Phrases like ‘insect apocalypse’ undermine science, biologist says

Bugs, people and scientists are poorly served by headlines such as “insect apocalypse,” says a new paper co-authored by a Vancouver Island University biologist.

While insects are critical drivers of ecosystem function and the majority are under-studied, publicly misunderstood and face numerous environmental threats, the paper says: “doom and gloom messaging rarely works to galvanize public support, and strong negative messaging (e.g., apocalypse narratives) can undermine the credibility of science.”

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VIU biology professor Jasmine Janes co-authored the paper, published in BioScience in December, which took aim at media coverage generated by two studies, one in Germany and the other in Puerto Rico.

“The insect apocalypse is here,” wrote the New York Times on Nov. 27, 2018.

“Plummeting insect numbers ‘threaten collapse of nature,’ ” wrote The Guardian on Feb. 11, 2019.

“They made it sound like it was a global phenomenon,” Janes said in a telephone interview from Nanaimo. “It was presented as factual knowledge that every single insect species in the world is declining and we should all panic.

“But most of us agree that’s not actually the case and not every single insect is declining and it’s certainly not happening in every part of the world.”

Janes said scientists have documented the fact that people can become apathetic when faced with such dire news.

“They will just say: ‘What’s the point? Why should we bother when they are all going to die anyway?’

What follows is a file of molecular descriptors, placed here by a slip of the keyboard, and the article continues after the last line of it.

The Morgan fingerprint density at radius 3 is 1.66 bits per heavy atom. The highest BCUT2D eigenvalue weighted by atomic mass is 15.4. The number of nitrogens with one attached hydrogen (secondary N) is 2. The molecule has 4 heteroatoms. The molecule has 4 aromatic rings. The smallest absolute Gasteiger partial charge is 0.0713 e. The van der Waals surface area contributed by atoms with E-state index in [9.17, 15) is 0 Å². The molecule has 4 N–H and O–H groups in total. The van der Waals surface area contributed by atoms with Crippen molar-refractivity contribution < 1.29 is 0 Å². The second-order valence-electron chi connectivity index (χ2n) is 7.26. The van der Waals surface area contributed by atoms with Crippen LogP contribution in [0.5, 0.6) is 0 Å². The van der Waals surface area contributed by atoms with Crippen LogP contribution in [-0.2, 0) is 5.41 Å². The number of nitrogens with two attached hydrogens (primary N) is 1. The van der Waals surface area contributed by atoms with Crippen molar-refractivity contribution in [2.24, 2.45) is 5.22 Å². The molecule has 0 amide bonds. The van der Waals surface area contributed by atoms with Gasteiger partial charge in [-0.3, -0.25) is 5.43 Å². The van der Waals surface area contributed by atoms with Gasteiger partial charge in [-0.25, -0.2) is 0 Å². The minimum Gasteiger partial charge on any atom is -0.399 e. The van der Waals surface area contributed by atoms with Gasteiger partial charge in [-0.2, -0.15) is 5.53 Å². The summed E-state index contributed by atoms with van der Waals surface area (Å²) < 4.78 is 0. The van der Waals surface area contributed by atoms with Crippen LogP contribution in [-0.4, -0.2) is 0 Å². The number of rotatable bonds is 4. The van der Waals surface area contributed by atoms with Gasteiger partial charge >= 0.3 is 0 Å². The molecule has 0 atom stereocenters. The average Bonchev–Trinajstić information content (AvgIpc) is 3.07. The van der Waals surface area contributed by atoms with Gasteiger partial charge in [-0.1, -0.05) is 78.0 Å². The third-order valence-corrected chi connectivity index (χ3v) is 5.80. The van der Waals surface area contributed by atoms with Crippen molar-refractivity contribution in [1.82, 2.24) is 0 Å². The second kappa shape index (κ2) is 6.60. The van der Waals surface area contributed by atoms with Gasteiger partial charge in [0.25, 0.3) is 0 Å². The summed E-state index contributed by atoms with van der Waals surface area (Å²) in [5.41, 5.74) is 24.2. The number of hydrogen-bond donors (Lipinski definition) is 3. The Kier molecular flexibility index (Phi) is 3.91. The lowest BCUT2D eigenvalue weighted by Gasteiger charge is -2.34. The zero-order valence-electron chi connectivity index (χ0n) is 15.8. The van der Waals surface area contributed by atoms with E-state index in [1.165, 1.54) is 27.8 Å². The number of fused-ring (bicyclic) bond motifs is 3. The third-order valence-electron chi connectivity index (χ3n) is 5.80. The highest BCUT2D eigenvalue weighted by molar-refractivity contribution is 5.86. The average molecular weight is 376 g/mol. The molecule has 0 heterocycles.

“That’s not the message we want to give people.”

The real message is more complex. While overuse of chemical pesticides is having an effect on all insects, not just the pests that are targeted, animal populations are never truly stable, and insects, with their enormous capacity to breed, can have wildly fluctuating populations.

And not all insect populations are reacting negatively to climate change. Some, such as the mountain pine beetle that has ravaged forests in the Interior, are doing well. Warmer winters mean more survive to infest more trees. “If you talked to someone in forestry, I’m sure they would likely say: ‘I don’t think all insects are declining,’ ” said Janes.

Species such as dragonflies, however, suffer when wetlands or ponds dry out in the heat, or are drained by humans. Dragonflies live as airborne predators on land, but their juvenile stage is spent in water as aquatic nymphs.

Jane said scientists and the media must be careful when looking to alert the public about ecological hazards that are not well documented.

While climate change has been well studied by scientists working in various disciplines and a wide variety of locations — from the tropics to deserts and ice caps — when it comes to insects, there hasn’t been the same sort of co-ordinated effort “to examine things on a global scale,” said Janes.

“What we have is individual researchers doing their own thing and looking to answer their own particular questions, which is great — we need that,” she said. “But we haven’t had a global effort to see if patterns hold up to the same questions in various parts of the world.”

rwatts@timescolonist.com

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